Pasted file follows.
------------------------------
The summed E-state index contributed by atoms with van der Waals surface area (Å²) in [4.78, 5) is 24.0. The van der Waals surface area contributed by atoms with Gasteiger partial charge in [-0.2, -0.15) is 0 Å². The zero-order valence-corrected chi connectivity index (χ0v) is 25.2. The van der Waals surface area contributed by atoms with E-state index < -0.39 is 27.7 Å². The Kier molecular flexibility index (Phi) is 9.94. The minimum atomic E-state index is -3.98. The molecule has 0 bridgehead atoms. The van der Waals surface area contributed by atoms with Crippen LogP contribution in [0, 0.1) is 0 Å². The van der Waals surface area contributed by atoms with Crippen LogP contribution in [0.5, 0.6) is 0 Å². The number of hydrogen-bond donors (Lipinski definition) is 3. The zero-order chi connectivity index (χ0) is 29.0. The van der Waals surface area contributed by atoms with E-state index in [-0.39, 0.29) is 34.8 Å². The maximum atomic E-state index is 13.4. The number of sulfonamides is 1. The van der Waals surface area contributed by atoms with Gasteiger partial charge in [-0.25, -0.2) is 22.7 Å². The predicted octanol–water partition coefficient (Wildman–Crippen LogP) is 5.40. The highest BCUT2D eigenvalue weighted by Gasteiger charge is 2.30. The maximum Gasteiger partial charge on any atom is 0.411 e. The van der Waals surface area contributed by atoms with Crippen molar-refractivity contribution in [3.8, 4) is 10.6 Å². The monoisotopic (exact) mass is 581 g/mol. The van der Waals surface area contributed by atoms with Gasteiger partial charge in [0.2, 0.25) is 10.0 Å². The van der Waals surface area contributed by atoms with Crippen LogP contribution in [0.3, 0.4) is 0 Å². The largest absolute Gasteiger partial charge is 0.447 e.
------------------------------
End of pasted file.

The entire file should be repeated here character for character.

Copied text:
The summed E-state index contributed by atoms with van der Waals surface area (Å²) in [4.78, 5) is 24.0. The van der Waals surface area contributed by atoms with Gasteiger partial charge in [-0.2, -0.15) is 0 Å². The zero-order valence-corrected chi connectivity index (χ0v) is 25.2. The van der Waals surface area contributed by atoms with E-state index < -0.39 is 27.7 Å². The Kier molecular flexibility index (Phi) is 9.94. The minimum atomic E-state index is -3.98. The molecule has 0 bridgehead atoms. The van der Waals surface area contributed by atoms with Crippen LogP contribution in [0, 0.1) is 0 Å². The van der Waals surface area contributed by atoms with Crippen LogP contribution in [0.5, 0.6) is 0 Å². The number of hydrogen-bond donors (Lipinski definition) is 3. The zero-order chi connectivity index (χ0) is 29.0. The van der Waals surface area contributed by atoms with E-state index in [-0.39, 0.29) is 34.8 Å². The maximum atomic E-state index is 13.4. The number of sulfonamides is 1. The van der Waals surface area contributed by atoms with Gasteiger partial charge in [-0.25, -0.2) is 22.7 Å². The predicted octanol–water partition coefficient (Wildman–Crippen LogP) is 5.40. The highest BCUT2D eigenvalue weighted by Gasteiger charge is 2.30. The maximum Gasteiger partial charge on any atom is 0.411 e. The van der Waals surface area contributed by atoms with Crippen molar-refractivity contribution in [3.8, 4) is 10.6 Å². The monoisotopic (exact) mass is 581 g/mol. The van der Waals surface area contributed by atoms with Gasteiger partial charge in [0.2, 0.25) is 10.0 Å². The van der Waals surface area contributed by atoms with Crippen LogP contribution in [0.3, 0.4) is 0 Å². The largest absolute Gasteiger partial charge is 0.447 e.